He has indeed.
This is a few lines from the NL of Paddy's Day in 1878. Gives an insight of how it was seen then.
The Feast Day of St Patrick in 1878 was marred by rioting in a number of towns across Ulster. Lurgan was just one of those towns. A correspondent from the Armagh town wrote,
''From ten o'clock last night drums were heard beating in the Pound and other Roman Catholic neighbourhoods. Crowds were collected in Shankill Street...from an early hour this morning and drumming was kept up incessantly.''
The 10am train brought the Portadown contingent. This party then proceeded to Shankill Street from where a procession emerged at 11.15am. They were led by the St Patrick flute band and carried banners and flags.
By this time,the correspondent reported considerable numbers of Protestants had collected in Church Place. The correspondent remarked: ''The authorities had adopted the usual precautionary measures to prevent a breach of the peace and an extra force of 150 men together with the local constabulary in the vicinties (chiefly Church Place) where a collision was anticapted.''
The procession passed though Lurgan shortly after one 'o clock,. There were flags and banners ''of the usual colours,manty of which bore representations of O'Connell,the crownless harp,the Irish wolf dog,the round towers,& ''while mottos,such as ''God Save Ireland'', ''Erin-go-Bragh'' and ''Who fears to speak of 98?'' were emblazoned on nearly all of them. The drums were embellished,''like the heads of the boys and girls accompanying them'', with large bunches of shamrock''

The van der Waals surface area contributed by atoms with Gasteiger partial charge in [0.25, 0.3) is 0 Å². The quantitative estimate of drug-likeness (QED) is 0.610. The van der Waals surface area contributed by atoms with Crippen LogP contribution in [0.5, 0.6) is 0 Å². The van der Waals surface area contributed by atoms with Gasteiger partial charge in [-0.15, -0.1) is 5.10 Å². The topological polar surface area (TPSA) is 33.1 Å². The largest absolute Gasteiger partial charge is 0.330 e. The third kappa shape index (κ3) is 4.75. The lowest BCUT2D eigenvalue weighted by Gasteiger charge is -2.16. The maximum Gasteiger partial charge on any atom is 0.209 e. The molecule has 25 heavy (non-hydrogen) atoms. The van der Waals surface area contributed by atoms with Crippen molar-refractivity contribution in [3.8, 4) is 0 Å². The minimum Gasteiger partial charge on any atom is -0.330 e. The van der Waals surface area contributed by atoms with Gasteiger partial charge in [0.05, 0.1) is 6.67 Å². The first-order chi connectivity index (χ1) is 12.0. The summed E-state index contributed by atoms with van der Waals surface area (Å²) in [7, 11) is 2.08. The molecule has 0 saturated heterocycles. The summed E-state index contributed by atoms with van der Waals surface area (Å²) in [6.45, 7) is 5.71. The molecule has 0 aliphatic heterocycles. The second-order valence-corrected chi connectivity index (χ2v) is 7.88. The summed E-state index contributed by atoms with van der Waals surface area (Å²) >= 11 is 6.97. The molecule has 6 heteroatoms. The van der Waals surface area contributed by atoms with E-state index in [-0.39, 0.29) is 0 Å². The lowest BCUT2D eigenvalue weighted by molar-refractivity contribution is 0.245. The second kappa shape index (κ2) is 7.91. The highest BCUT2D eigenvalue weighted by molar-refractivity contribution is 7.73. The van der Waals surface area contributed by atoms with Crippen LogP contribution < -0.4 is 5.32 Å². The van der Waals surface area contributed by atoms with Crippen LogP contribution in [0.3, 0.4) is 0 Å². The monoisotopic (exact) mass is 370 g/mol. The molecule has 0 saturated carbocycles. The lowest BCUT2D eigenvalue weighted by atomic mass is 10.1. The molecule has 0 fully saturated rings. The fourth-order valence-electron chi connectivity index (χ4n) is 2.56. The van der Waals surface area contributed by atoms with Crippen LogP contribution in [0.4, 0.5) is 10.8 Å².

A cordon of police crossed the southern end of the road but that ''a few stones were exchanged'' between the processionists and the crowd behind the police. It was noted that the Protestant party rushed around the church to the northern end where they found a free avenue and thus stone throwing was renewed by both parties simultaneously. At this stage Captain Redmond and a number of police placed themselves between the combatants and did their utmost to stop the riot but were unable to do so.
The correspondent wrote: ''When the Protestant party were charged by the police the processionists threw stones after them and then the former returned to the assult. The stone-throwing was kept up while the procession passed the church but when the rear of the procession had entered North Street then the riot commenced in right earnest.''
The processionists then turned on the police and Protestants and for some minutes the stones ''flew in hundreds'' in all directions. The processionists appeared eager to retrace their steps but this plan was ended by a strong detachment of constabulary in William Street who dashed down ''with drawn swords''